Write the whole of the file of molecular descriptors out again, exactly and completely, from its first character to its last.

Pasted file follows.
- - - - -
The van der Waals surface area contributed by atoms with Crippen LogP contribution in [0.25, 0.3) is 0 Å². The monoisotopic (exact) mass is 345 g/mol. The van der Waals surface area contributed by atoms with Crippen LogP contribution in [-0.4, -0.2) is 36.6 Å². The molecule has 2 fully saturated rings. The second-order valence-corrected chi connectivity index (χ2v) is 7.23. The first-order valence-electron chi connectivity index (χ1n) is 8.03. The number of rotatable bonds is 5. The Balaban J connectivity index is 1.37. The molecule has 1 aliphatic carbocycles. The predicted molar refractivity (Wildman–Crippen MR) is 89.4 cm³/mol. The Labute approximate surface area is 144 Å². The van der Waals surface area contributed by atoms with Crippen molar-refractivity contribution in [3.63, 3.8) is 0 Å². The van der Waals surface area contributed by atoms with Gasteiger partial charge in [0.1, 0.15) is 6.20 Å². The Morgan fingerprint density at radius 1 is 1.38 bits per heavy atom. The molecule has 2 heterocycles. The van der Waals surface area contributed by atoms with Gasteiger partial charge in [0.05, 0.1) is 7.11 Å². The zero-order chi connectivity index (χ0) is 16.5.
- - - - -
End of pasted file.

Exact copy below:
The van der Waals surface area contributed by atoms with Crippen LogP contribution in [0.25, 0.3) is 0 Å². The monoisotopic (exact) mass is 345 g/mol. The van der Waals surface area contributed by atoms with Crippen LogP contribution in [-0.4, -0.2) is 36.6 Å². The molecule has 2 fully saturated rings. The second-order valence-corrected chi connectivity index (χ2v) is 7.23. The first-order valence-electron chi connectivity index (χ1n) is 8.03. The number of rotatable bonds is 5. The Balaban J connectivity index is 1.37. The molecule has 1 aliphatic carbocycles. The predicted molar refractivity (Wildman–Crippen MR) is 89.4 cm³/mol. The Labute approximate surface area is 144 Å². The van der Waals surface area contributed by atoms with Crippen molar-refractivity contribution in [3.63, 3.8) is 0 Å². The van der Waals surface area contributed by atoms with Gasteiger partial charge in [0.1, 0.15) is 6.20 Å². The Morgan fingerprint density at radius 1 is 1.38 bits per heavy atom. The molecule has 2 heterocycles. The van der Waals surface area contributed by atoms with Gasteiger partial charge in [0.05, 0.1) is 7.11 Å². The zero-order chi connectivity index (χ0) is 16.5.